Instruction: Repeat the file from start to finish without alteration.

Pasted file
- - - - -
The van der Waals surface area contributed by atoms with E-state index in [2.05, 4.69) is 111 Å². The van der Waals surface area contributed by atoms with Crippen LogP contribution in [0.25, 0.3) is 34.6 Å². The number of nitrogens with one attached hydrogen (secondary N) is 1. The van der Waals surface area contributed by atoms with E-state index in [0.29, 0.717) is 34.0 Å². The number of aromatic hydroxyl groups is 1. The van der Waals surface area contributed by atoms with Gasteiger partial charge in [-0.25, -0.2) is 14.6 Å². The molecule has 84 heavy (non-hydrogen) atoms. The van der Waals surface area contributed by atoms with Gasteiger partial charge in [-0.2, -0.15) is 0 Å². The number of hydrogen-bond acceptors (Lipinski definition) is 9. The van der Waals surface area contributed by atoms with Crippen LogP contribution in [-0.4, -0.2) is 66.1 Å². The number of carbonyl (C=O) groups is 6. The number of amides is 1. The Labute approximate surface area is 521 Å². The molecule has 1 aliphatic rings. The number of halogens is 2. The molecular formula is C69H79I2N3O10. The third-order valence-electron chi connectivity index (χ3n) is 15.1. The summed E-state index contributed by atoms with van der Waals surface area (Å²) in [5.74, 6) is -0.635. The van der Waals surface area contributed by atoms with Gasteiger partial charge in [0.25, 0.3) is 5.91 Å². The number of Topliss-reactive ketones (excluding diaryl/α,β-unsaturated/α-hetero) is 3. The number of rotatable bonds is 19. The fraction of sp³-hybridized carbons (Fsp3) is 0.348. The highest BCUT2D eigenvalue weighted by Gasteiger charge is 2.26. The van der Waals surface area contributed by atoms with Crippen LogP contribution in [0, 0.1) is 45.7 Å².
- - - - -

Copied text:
The van der Waals surface area contributed by atoms with E-state index in [2.05, 4.69) is 111 Å². The van der Waals surface area contributed by atoms with Crippen LogP contribution in [0.25, 0.3) is 34.6 Å². The number of nitrogens with one attached hydrogen (secondary N) is 1. The van der Waals surface area contributed by atoms with E-state index in [0.29, 0.717) is 34.0 Å². The number of aromatic hydroxyl groups is 1. The van der Waals surface area contributed by atoms with Gasteiger partial charge in [-0.25, -0.2) is 14.6 Å². The molecule has 84 heavy (non-hydrogen) atoms. The van der Waals surface area contributed by atoms with Gasteiger partial charge in [-0.2, -0.15) is 0 Å². The number of hydrogen-bond acceptors (Lipinski definition) is 9. The van der Waals surface area contributed by atoms with Crippen LogP contribution in [-0.4, -0.2) is 66.1 Å². The number of carbonyl (C=O) groups is 6. The number of amides is 1. The Labute approximate surface area is 521 Å². The molecule has 1 aliphatic rings. The number of halogens is 2. The molecular formula is C69H79I2N3O10. The third-order valence-electron chi connectivity index (χ3n) is 15.1. The summed E-state index contributed by atoms with van der Waals surface area (Å²) in [5.74, 6) is -0.635. The van der Waals surface area contributed by atoms with Gasteiger partial charge in [0.25, 0.3) is 5.91 Å². The number of Topliss-reactive ketones (excluding diaryl/α,β-unsaturated/α-hetero) is 3. The number of rotatable bonds is 19. The fraction of sp³-hybridized carbons (Fsp3) is 0.348. The highest BCUT2D eigenvalue weighted by Gasteiger charge is 2.26. The van der Waals surface area contributed by atoms with Crippen LogP contribution in [0, 0.1) is 45.7 Å².